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Even in a year where indie films made considerable noise during the just-concluded awards season, the odds have never been as difficult for quality American indies to reach the big screen as they are now. While distributors are certainly on the lookout for the next WINTER’S BONE or THE KIDS ARE ALL RIGHT, many films simply disappear after an anemic theatrical opening or never make it to first base at all.

This comes to mind with the opening this month of one of the stronger films I was introduced to at the 2010 Toronto International Film Festival, certainly a prestigious world launch for any film. WHITE IRISH DRINKERS by veteran television director John Gray and to be distributed by Screen Media Films, is one to rush out and see, since the unforgiving reality of theatrical distribution is that few films have a chance to build their audience through word of mouth as they did in the previous decade. The film has a sneak preview on Thursday evening, as the opening night gala of the Craic Film Festival at New York's Tribeca Cinemas, with special appearances by the actors Peter Riegert (Animal House, The Sopranos), Karen Allen (Indiana Jones films, Animal House), Stephen Lang (Avatar), Nick Thurston, Geoff Wigdor, Leslie Murphy  & Director/Writer/Producer John Gray. In Toronto last September, I had a chance to sit down with the film’s articulate director and to interview two of its cast members.


While all filmmakers are the inheritors of the film masters who came before them, it is important that their films register as original artworks too. In WHITE IRISH DRINKERS wades into "Scorsese/Saturday Night Fever" territory in a story based in the solidly Irish working class enclaves of Brooklyn of the 1970s. The story centers on two brothers, one a petty thief and the other a budding painter, who must rely on one another in the midst of a household dominated by their violent father and their sympathetic but powerless mother. Of course, we've seen this dynamic before, but Gray, who also produced and wrote the passionate script, goes beyond the cliches of the sub-genre to find a strong truth about family bonds and the need to transcend one's origins. "I had this script in my head for over 10 years", Gray shared with me at an interview in Toronto. "I have been very busy doing features for television but this story continued to haunt me." Drawing on his personal roots in Brooklyn, he has crafted an accurate portrait of working class life and the boundaries to be crossed as Brooklyn undergoes its own transformation from a city of immigrants to someplace approximating its chic image of today. "What I tried to bring to the film are lots of small, intimate moments that inform the characters and give the actors emotionally resonant set piees that reveal this particular time and place", Gray continued. "We also got very lucky in getting a great cast of recognizable names and some impressive debuts that give the film its authenticity and truthfulness."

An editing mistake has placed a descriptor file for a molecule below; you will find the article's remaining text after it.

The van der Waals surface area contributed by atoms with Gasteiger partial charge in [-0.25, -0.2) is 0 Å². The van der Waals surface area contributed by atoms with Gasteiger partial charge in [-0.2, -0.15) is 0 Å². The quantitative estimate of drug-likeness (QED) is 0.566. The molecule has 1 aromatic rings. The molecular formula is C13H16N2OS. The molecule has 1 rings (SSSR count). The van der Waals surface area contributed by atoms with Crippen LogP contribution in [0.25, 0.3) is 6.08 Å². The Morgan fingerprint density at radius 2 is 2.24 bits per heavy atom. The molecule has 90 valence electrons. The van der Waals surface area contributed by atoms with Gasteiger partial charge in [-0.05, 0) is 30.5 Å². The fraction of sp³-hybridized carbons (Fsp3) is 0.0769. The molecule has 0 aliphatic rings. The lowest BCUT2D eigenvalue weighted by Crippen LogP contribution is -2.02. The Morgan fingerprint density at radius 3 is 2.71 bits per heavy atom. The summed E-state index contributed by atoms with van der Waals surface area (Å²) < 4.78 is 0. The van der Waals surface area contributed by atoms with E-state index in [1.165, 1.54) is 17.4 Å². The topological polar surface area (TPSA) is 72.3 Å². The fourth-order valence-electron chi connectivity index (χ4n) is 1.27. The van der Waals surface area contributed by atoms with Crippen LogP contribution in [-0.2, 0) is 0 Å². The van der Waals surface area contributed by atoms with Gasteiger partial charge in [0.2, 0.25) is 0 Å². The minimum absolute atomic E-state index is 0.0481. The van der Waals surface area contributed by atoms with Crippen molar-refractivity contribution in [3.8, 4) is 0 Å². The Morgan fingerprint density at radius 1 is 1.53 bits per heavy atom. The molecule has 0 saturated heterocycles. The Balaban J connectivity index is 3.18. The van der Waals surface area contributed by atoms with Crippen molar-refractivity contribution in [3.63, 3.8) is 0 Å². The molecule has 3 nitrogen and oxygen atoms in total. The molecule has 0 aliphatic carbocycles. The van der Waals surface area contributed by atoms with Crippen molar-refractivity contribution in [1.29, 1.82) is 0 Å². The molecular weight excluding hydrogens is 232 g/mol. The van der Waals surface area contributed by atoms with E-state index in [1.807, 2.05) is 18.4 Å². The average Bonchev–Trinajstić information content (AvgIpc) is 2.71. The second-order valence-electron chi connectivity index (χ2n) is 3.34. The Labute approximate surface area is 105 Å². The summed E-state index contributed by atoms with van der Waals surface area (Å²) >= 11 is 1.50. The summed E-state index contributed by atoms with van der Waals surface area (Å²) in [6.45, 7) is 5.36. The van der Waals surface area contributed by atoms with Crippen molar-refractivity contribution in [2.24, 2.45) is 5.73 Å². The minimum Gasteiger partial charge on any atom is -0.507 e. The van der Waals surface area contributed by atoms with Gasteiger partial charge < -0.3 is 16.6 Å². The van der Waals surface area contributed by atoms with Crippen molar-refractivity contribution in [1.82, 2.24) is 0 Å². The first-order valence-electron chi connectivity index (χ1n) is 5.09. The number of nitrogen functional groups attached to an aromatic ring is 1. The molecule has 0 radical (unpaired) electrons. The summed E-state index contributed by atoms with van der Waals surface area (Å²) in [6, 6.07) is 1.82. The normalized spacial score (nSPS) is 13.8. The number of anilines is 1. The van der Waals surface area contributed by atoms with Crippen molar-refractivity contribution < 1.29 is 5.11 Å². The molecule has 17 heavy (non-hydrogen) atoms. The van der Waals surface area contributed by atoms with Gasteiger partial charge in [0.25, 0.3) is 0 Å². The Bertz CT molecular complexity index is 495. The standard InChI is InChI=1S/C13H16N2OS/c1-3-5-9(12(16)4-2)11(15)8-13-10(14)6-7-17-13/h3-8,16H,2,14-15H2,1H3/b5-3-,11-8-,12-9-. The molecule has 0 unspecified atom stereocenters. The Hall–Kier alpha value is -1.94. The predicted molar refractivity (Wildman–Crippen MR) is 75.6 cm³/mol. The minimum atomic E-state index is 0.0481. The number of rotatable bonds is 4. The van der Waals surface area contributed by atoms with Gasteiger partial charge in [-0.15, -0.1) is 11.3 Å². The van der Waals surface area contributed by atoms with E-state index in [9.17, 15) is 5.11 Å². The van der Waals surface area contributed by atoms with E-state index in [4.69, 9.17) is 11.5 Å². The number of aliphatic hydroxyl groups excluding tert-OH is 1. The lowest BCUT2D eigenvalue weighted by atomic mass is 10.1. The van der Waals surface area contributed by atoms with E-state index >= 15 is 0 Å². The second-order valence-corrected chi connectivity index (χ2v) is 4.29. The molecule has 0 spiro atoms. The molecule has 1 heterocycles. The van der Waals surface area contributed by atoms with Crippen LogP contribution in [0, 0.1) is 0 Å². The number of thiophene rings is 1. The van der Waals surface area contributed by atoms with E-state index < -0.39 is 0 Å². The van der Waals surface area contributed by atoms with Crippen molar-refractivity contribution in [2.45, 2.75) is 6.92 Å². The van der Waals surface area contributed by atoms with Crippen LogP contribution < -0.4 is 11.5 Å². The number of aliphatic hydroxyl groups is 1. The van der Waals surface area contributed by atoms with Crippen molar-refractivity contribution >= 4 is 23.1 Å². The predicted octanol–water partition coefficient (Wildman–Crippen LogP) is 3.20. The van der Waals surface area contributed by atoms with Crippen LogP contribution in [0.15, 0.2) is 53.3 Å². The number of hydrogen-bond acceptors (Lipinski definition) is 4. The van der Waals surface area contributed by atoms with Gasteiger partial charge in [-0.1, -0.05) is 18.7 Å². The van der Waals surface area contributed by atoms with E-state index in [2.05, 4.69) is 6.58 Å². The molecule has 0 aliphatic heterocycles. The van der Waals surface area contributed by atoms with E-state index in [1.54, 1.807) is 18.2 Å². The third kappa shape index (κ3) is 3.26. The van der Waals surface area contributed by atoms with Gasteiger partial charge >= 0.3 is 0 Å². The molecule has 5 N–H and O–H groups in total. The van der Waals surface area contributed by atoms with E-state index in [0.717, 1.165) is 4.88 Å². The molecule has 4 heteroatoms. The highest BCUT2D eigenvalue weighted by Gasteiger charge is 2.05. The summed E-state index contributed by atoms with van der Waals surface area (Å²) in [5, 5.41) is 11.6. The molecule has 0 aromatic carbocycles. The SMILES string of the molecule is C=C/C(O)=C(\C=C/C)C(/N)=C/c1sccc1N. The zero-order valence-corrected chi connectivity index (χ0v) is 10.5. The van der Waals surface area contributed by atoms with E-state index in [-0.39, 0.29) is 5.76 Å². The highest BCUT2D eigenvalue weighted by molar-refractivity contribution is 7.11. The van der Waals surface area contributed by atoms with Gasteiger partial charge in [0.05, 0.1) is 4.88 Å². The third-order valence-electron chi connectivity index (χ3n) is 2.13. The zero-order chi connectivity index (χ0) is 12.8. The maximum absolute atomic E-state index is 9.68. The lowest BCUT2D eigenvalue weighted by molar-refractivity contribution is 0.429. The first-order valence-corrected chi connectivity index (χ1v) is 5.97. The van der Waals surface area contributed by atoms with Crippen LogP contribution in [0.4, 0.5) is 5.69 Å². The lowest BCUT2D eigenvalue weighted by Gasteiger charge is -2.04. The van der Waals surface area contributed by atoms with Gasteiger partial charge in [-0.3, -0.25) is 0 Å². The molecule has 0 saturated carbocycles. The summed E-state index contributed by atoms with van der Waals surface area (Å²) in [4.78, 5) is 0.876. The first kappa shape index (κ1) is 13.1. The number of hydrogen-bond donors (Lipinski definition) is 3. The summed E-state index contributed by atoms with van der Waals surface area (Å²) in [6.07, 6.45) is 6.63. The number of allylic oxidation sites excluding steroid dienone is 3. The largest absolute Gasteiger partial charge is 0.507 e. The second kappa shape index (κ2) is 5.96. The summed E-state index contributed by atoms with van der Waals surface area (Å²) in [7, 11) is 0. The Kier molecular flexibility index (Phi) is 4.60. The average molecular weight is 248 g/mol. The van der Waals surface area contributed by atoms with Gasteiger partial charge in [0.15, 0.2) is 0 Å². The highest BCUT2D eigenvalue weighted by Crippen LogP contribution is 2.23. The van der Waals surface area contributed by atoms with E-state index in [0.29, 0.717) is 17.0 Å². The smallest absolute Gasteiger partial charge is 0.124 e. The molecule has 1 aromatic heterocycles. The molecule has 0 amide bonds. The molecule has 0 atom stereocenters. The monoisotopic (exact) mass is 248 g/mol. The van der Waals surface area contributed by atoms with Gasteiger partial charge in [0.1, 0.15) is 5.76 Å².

Gray found choice parts for the likes of Stephen Lang, who finds great depth in the role of the abusive father; Karen Allen, who has some beautiful moments as the mother who holds the family together; and Peter Riegert as a hapless businessman whose craftiness is not revealed until the final reel. The film provides a major showcase for the attractive newcomer Nick Thurston, who provides a very winning and introspective approach to his role as the fledgling artist who needs to find a way out in order to most fully express his inner truth. Also strong is newcomer Geoff Wigdor, who connects with the violent outbursts and deep hurt in his character as the older brother (who must die a martyr's death in the film). The film handles all the melodrama with a sensibility that never capsizes its emotional truth.


The script, which has an authentic ear for its milieu, was the attraction for the veteran actors who were attracted by the juicy roles in the film. "No question it was the sharp and inventive script that got me interested in playing this part", actress Karen Allen shared in a candid moment with me in Toronto. "This was a drab character who, let's face it, was not very attractive but who had an inner fire that was expressed in silent moments, and that is always a challenge for an actor", Allen added. A veteran of both big budget Hollywood films and more intimate indies, Allen had been dividing her time between film and live theater projects, including a play she is looking to direct later this year. "When a challenging and non-glamorous part comes along like this, I really made an effort to get it", Allen shared. "You have to keep challenging yourself as an actor otherwise you get pigeonholed so quickly in this business.....this was a beautiful, if difficult, project for me and i am really proud of the film."

Beating the difficult odds, I am happy to say that WHITE IRISH DRINKERS will be opening theatrically in the US on March 25, giving discriminating film lovers a chance to immerse themselves in this artfully done film and keep the indie film flame. So, check out if the film is playing near you and make a point of seeing it on its opening weekend… that others can follow afterwards in the weeks to come. For more information, visit:

Sandy Mandelberger, Film New York Editor


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Mandelberger Sandy
(International Media Resources)

The Ultimate Guide to the New York Film, Video and New Media Scene.

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